Three tells the stories of three women: Orna, a divorced single-mother looking for a new relationship; Emilia, a Latvian immigrant on a spiritual search; and Ella, married and mother of three, returning to University to write her thesis. All of them will meet the same man. His name is Gil. He won’t tell them the whole truth about himself – but they don’t tell him everything either.
Tense, twisted and surprising, Three is a daring new form of psychological thriller. It is a declaration of war against the normalisation of death and violence. Slowly but surely, you see the danger each woman walks into. What you won’t see is the trap being laid – until it snaps shut.
I received a copy of this book from Hachette Audio UK via NetGalley in return for an honest review.
This story works well, as an audiobook, the writing style is very descriptive and detailed. Told from the viewpoints of three women all with secrets and less than perfect lives it develops into an addictive thriller and you empathise with the victims.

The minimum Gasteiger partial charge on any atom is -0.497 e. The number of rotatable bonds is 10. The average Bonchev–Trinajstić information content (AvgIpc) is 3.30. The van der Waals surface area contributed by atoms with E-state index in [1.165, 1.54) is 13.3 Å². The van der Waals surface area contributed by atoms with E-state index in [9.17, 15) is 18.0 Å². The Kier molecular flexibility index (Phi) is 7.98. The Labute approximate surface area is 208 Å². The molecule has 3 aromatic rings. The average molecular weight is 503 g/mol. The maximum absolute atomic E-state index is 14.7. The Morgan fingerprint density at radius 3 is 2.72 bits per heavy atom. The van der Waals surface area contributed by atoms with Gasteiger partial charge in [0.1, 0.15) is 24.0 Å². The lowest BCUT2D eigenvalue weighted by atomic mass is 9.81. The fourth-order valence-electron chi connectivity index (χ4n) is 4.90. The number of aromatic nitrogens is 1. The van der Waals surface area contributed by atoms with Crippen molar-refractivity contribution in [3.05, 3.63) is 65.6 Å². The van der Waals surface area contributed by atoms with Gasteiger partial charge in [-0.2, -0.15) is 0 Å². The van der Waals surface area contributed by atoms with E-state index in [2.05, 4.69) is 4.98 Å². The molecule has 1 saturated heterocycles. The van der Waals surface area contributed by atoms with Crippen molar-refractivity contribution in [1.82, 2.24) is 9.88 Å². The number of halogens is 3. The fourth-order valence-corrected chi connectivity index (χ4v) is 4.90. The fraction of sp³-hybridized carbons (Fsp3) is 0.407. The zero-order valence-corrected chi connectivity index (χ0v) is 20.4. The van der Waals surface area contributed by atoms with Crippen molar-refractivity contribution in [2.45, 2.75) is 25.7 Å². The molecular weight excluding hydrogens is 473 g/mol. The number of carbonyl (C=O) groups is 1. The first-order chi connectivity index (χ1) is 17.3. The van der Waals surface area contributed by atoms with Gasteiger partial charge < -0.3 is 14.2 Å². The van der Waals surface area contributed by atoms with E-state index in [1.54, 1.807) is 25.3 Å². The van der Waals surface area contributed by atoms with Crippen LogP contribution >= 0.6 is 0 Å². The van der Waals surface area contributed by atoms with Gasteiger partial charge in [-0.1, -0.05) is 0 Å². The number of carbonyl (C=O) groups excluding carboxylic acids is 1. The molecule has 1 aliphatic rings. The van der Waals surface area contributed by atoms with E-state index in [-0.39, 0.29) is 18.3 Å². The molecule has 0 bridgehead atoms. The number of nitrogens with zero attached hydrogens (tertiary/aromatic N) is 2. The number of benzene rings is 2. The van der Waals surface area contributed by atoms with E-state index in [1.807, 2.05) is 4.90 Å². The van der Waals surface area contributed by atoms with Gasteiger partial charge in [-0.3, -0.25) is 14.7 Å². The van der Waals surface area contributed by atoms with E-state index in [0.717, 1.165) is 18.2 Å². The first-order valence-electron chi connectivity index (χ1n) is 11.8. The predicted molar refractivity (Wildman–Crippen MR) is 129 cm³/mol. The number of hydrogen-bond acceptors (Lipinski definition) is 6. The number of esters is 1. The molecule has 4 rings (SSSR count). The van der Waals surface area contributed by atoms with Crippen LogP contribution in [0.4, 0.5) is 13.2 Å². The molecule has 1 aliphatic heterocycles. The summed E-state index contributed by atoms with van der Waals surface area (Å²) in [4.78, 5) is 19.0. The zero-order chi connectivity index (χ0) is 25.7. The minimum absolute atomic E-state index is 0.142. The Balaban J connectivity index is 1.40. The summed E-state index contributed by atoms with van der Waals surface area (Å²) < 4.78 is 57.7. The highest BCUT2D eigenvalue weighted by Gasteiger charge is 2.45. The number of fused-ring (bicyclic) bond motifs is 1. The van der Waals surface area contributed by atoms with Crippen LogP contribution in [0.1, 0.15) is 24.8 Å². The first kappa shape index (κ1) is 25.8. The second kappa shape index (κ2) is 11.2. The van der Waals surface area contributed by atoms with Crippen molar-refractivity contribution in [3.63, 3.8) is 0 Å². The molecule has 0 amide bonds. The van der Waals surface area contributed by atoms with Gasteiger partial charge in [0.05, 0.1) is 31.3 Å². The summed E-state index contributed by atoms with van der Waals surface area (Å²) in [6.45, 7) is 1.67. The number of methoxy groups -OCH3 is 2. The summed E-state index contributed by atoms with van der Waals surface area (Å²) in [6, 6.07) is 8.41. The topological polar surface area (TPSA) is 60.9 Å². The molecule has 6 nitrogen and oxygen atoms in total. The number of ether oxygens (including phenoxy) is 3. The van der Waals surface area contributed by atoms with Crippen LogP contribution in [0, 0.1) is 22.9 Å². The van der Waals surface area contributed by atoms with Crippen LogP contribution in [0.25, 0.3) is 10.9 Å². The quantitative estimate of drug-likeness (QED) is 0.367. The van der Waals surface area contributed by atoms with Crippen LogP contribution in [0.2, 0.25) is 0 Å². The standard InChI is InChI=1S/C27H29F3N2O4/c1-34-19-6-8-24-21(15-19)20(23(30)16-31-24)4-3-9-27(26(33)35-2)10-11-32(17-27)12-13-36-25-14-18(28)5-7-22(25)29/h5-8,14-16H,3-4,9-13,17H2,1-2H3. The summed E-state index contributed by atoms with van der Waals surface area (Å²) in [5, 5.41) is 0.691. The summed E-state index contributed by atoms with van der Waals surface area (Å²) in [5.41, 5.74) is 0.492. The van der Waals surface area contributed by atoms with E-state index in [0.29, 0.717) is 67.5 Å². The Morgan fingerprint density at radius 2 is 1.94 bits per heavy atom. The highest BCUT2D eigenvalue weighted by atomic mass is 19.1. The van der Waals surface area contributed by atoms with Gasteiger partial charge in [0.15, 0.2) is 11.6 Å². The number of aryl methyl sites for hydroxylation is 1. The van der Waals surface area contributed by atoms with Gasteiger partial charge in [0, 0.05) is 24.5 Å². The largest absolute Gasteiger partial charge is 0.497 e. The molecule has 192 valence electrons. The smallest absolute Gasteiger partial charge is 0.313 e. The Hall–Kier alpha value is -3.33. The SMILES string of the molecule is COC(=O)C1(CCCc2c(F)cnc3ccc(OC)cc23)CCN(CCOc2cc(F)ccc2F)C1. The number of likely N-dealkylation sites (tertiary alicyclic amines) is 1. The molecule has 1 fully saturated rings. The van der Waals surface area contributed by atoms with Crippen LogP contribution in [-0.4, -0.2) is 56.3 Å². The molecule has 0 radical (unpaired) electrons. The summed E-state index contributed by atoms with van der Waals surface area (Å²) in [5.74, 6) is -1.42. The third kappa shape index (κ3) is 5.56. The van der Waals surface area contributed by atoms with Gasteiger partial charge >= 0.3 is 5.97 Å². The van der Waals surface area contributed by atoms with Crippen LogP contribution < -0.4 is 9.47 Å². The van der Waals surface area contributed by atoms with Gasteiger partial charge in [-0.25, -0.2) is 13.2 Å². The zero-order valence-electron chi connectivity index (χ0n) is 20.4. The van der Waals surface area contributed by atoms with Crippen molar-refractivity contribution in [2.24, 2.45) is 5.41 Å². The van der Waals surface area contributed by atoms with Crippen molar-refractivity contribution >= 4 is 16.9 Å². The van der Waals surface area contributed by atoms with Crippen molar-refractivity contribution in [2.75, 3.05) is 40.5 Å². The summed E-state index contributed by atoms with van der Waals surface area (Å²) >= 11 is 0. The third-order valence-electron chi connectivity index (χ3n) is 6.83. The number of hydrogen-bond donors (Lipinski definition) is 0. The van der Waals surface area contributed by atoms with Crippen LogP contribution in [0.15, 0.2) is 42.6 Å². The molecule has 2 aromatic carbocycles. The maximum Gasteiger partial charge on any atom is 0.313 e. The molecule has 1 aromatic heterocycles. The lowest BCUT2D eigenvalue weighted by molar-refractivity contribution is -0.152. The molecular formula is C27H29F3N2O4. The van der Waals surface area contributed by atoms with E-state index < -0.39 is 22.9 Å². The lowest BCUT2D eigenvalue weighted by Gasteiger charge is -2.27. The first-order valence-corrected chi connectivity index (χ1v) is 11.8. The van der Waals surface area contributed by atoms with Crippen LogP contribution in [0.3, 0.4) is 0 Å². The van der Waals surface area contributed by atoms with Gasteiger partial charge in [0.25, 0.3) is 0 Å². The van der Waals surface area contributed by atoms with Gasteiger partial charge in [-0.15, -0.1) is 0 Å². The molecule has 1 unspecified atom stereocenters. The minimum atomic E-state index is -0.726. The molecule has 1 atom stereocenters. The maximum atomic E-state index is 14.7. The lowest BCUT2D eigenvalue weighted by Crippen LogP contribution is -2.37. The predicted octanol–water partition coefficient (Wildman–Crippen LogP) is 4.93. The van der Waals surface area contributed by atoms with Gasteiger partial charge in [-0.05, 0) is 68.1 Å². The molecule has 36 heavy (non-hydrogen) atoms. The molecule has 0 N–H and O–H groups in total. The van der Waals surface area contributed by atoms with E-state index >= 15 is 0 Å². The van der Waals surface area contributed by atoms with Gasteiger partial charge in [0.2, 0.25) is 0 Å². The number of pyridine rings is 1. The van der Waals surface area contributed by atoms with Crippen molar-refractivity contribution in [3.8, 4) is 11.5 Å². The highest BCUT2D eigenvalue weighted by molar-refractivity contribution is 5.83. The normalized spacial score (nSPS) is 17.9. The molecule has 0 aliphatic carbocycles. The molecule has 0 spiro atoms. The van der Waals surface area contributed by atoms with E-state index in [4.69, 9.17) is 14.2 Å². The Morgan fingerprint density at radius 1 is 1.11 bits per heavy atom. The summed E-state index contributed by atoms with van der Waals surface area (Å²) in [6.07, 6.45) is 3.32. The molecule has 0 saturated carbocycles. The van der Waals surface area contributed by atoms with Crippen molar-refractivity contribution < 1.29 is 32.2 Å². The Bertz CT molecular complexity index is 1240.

The reader gets to know the three women intimately, but little is known about the antagonist, only what he chooses to share. The conclusion of the first part is shocking. The second part begins and appears to have little connection to what precedes it. When the common link emerges, the reader knows what will happen next, but not how or when increasing the intensity and suspensefulness.
The narrator voices the characters well, although some of the accents are confusing. The setting in Israel gives the story its uniqueness, and the translation captures the story’s essence. The plot twists are well-written, and there is a satisfying end to the story.
The vulnerability of the victims and the underlying menace of the seemingly ordinary antagonist make this a chilling and compulsive audiobook.